The Weekly Newspaper serving the citizens of Morenci, Mich., Fayette, Ohio, and surrounding areas.

  • Snow.2
    FIRST SNOW—Heavy, wet flakes piled deep on tree branches—and windshields—as the area received its first significant snowfall of the season. “Usually it begins with a dusting or two,” said George Isobar, Morenci’s observer for the National Weather Service, “but this time it came with a vengeance.” By the end of the day Saturday, a little over four inches of snow was on the ground. Now comes the thaw with temperatures in the 40s and 50s for three days.
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    SKEWERS, gumdrops, and marshmallows are all that’s needed to create interesting shapes and designs for Layla McDowell Saturday at Stair District Library’s “Sculptamania!” Open House. The program featuring design games and materials is one part of a larger project funded by a $7,500 Curiosity Creates grant from Disney and the American Library Association. Additional photos are on page 7.
    Morenci marching band members took to the field Friday night dressed for Halloween during the Bulldog’s first playoff game. Morenci fans had a bit of a scare until the fourth quarter when the Bulldogs scored 30 points to leave Lenawee Christian School behind. Whiteford visits Morenci this Friday for the district championship game. From the left is Clayton Borton, Morgan Merillat and James O’Brien.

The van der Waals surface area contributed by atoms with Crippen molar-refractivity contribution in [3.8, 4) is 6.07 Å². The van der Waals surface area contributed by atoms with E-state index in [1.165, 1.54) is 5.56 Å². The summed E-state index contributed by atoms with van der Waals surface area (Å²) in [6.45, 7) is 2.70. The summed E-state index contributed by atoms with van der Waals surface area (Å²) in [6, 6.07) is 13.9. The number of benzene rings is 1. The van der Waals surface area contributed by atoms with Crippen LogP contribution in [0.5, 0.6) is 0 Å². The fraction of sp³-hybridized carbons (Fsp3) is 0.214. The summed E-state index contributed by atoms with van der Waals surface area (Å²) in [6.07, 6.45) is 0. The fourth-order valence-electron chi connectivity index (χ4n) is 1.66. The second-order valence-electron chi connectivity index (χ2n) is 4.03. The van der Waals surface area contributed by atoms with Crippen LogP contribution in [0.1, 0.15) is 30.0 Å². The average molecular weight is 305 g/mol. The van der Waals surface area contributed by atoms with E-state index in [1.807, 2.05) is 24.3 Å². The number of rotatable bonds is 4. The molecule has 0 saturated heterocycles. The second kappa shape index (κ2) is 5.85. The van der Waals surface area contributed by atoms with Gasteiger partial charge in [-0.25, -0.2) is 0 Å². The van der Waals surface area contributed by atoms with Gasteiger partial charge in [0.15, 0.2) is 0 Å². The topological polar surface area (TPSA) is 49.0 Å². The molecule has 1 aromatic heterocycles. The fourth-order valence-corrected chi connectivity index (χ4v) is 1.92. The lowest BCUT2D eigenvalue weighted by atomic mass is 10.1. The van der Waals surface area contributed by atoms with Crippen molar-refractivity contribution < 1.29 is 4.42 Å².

DNA PUZZLE—Mitchell Storrs and Wyatt Mohr tackle a puzzle representing the structure of DNA. There’s only one correct way for all the pieces to fit. It’s one of the new materials that can be used in both biology and chemistry classes, said teacher Loretta Cox.
  • Front.tar.wide
    A TRAFFIC control worker stands in the middle of Morenci’s Main Street Tuesday morning, waiting for the next flow of vehicles to be let through from the west. The dusty gravel surface was sealed with a layer of tar, leaving only the application of paint for new striping. The project was completed in conjunction with county road commission work west of Morenci.
  • Front.pull
    JUNIORS Jazmin Smith and Trevor Corkle struggle against a team from the sophomore class Friday during the annual tug of war at the Homecoming Games pep rally. Even the seniors struggled against the sophomores who won the competition. At the main course of the day, the Bulldog football team struggled against Whiteford in a homecoming loss.
    YOUNG soccer players surived a chilly morning Saturday in Morenci’s PTO league. From the left is Emma Cordts, Wayne Corser, Carter and Levi Seitz, Briella York and Drew Joughin. Two more weeks of soccer remain for this season.
  • Front.ropes